Last week, a handful of AARC members attended a lecture by Rabbi Rebecca Alpert titled ‘Reconstructionism without Zionism.’ The event was the beginning of a series of lectures hosted by a coalition of Rabbis and members of the Reconstructionist community that are concerned about the conflict between Israel and Palestine. The series was not hosted by the Reconstructing Judaism official body or the Reconstructionist Rabbinical College. The lectures will occur bi-weekly and cover a range of topics including Decolonizing Jewish Liturgy, Rethinking Israel Education: Teaching Jewish Kids to Think Critically about Israel/Palestine, Becoming an Abolitionist: Antiracism and Antizionism and more. To learn more about the upcoming lectures, check out the coalition’s website here.
The lecture was opened with an appeal for all participants to sit with their uncomfortable feelings about Israel, be curious about what feels challenging, and remain open to hearing divergent viewpoints. Rabbi Brian Walt invited everyone to take part in a prayer to open the lecture:
Barukh atah Adonai Elo heinu melekh ha’olam asher kid’shanu b’mitzvotav v’tzivanu lirdof tzedek v’shalom l’chol yoshvei tevel.
Blessed is the Source of Life that makes us holy through mitzvot, calling us to pursue justice and peace for all.
If you want to read Rabbi Alpert’s lecture, you can find the source info here from an article she published on Rabbi Brant Rosen’s blog. In her lecture, Rabbi Alpert argued that we need to redefine what it means to be Jews in diaspora. She maintained that how Mordechai Kaplan related to Israel in the post-WWII era needs to be subject to ‘transvaluation’ in the same way that we have transvalued (or redefined) other concepts within Judaism such as the assertion of Jews as the ‘chosen people.’ Rabbi Alpert concluded by urging the Jewish community to consider the ethical implications of war and occupation.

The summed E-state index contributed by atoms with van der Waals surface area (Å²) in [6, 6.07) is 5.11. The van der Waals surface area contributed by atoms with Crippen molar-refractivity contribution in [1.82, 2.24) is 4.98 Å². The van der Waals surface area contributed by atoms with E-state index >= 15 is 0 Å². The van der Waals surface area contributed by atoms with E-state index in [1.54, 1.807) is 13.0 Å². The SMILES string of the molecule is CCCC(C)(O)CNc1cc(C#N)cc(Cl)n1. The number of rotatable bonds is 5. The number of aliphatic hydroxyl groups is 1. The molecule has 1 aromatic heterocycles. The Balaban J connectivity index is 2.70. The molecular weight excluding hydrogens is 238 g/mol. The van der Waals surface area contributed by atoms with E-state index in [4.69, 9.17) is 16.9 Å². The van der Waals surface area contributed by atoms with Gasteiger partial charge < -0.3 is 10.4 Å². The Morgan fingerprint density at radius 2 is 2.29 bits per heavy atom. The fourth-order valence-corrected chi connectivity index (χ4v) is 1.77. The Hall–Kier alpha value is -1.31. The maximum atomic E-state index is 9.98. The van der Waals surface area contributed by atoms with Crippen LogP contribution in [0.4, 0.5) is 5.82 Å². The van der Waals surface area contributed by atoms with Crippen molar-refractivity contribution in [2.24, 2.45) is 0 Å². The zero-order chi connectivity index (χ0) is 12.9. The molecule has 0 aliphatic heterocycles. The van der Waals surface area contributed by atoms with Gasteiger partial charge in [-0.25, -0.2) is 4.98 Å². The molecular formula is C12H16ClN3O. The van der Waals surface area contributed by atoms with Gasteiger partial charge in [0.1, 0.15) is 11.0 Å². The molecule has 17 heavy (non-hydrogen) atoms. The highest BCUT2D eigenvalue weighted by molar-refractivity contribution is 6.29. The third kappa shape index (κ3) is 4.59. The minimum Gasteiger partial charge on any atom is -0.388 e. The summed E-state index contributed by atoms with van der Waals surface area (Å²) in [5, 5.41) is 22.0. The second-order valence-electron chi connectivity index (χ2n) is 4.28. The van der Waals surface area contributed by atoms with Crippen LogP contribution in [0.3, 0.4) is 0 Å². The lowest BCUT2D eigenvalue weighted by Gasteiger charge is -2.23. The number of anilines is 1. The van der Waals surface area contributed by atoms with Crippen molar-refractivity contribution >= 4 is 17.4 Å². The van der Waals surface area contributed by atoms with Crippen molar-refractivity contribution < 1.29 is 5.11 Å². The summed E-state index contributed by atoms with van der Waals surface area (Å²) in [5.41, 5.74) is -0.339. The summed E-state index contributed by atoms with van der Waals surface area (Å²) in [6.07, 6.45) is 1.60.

Upon the conclusion of her lecture, the floor was opened up for 45 minutes questions. It was clear during the Q & A that participants had a lot to say about the subject of Zionism, and Rabbi Alpert’s opinion on the subject. The level of emotion and the fact that over 280 people attended the lecture demonstrates our communities’ need to grapple with this issue. The coalition hosting the lecture provided this space for discussion in the form of a Google group after the lecture.
If last week’s lecture is an example of the level of passion on the topic, we are in for an engaging series of lectures and discussions!
To attend next week’s lecture, sign up here.